Some of the most stressed mothers I see are of girls who are thin and heading toward eating disorders when they’re older; but also mothers whose kids are overweight and they are struggling with their weight.
Here’s why I believe it’s so stressful for mothers: because there’s a primal instinct that moms have that if we can’t even feed our kids right, then we’re really bad moms. We measure how well we’re feeding them and giving them proper nutrition by their weight. So, if they’re not gaining weight or they’re overweight, it’s our fault.
First of all, that’s not true. But, second of all, it’s an enormous issue now because kids are marketed so much food all of the time, and they’re spending so much time looking at media --upwards of six or seven hours per day with some form of media -- and you know there are advertisements. The advertisements mostly, or very often, involve food.
Our kids are being barraged with all of this food and, as a mother, it really is frightening. “How do I guard my child against wanting to eat Cheetos and hot dogs and Slurpees all day long?” They constantly will come in and ask my advice as to how to help them navigate this. So, I spend a lot of time with this.
Bob: And you see a lot of childhood obesity.
Meg: I do.
Bob: It’s on the increase in our culture.
Meg: I do, I do.
Bob: So there are moms looking around thinking, “We’re not doing Lucky Charms at our house because that’s just going to lead my kids to grow up and be obese.”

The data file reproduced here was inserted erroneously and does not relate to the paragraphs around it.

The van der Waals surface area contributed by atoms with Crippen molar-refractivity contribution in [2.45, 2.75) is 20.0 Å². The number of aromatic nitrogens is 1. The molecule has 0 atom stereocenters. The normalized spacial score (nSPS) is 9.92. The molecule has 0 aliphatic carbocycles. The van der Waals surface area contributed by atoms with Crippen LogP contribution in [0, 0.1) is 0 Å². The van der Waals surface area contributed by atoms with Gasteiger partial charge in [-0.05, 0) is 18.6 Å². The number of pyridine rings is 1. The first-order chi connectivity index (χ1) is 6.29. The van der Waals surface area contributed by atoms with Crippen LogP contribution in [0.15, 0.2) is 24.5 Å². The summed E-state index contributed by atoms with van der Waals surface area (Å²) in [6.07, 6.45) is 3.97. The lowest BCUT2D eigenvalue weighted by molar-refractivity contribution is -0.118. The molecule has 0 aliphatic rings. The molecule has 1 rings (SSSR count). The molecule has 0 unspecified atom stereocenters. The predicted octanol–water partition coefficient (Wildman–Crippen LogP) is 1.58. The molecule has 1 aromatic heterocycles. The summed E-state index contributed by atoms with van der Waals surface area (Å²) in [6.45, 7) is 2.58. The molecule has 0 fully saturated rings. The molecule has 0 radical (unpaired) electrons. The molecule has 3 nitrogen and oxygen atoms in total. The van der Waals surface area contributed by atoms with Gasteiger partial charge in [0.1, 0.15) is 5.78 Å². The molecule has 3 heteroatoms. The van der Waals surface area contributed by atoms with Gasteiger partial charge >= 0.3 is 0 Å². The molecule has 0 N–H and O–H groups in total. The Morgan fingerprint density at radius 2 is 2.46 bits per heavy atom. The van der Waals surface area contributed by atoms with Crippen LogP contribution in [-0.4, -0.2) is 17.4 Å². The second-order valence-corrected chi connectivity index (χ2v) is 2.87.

Meg: Right; absolutely. There are a couple of tips I like to give moms. And I really do think they work because I’ve been at this awhile. The first one is, try not to make it an emotional issue; try to attack it just like any issue in your house. The way you eat is just part of your home life.
I think it’s very important for kids to eat what their parents eat. Don’t make your kids eat one way and you eat another way. In other words, if you have a child who’s getting chubby or is obese, don’t put the child on the diet and then you sit up and watch the football game in the evening with a bowl of chips and a coke next to you. That’s not fair. Everybody eats the same so you have family eating patterns.
Mom is in charge or dad is in charge of what those meals consist of. That’s your right and that’s the way it is. I don’t even care if the child is sixteen years old. You own everything in the home . . . (Laughter)
. . . including the food and the refrigerator and the contents, and the car or cars in the garage. You know, I made no bones about that with my kids. My son, when he went off to college when he was eighteen, said, “Well Mom, you can no longer own me.” I said, “No, but I own most of the stuff you have!” (Laughter)
Dennis: So, did your kids have Lucky Charms?
Meg: This is what I did. Our kids didn’t want Lucky Charms, but all kids want junk cereal, so here’s how I got around that. I would pour them a bowl of Cheerios or Raisin Bran and I would put a handful of junk cereal on top of it. That’s how I got around that.
In other words, all kids are going to want some kind of junk food, so let them have little bits here and there but it’s not their primary source of nutrition.
Bob: And fast food eating? I mean, that’s a big part of the issue these days.
Meg: It is. You know, once every couple of weeks – once or twice a month. That’s it. But their primary source of nutrition must come from really good meats and vegetables and fruits that are served in the home – and I say in the home because even a five year-old, if they’re outside your home and they’re eating, you have no control over what they’re eating at all.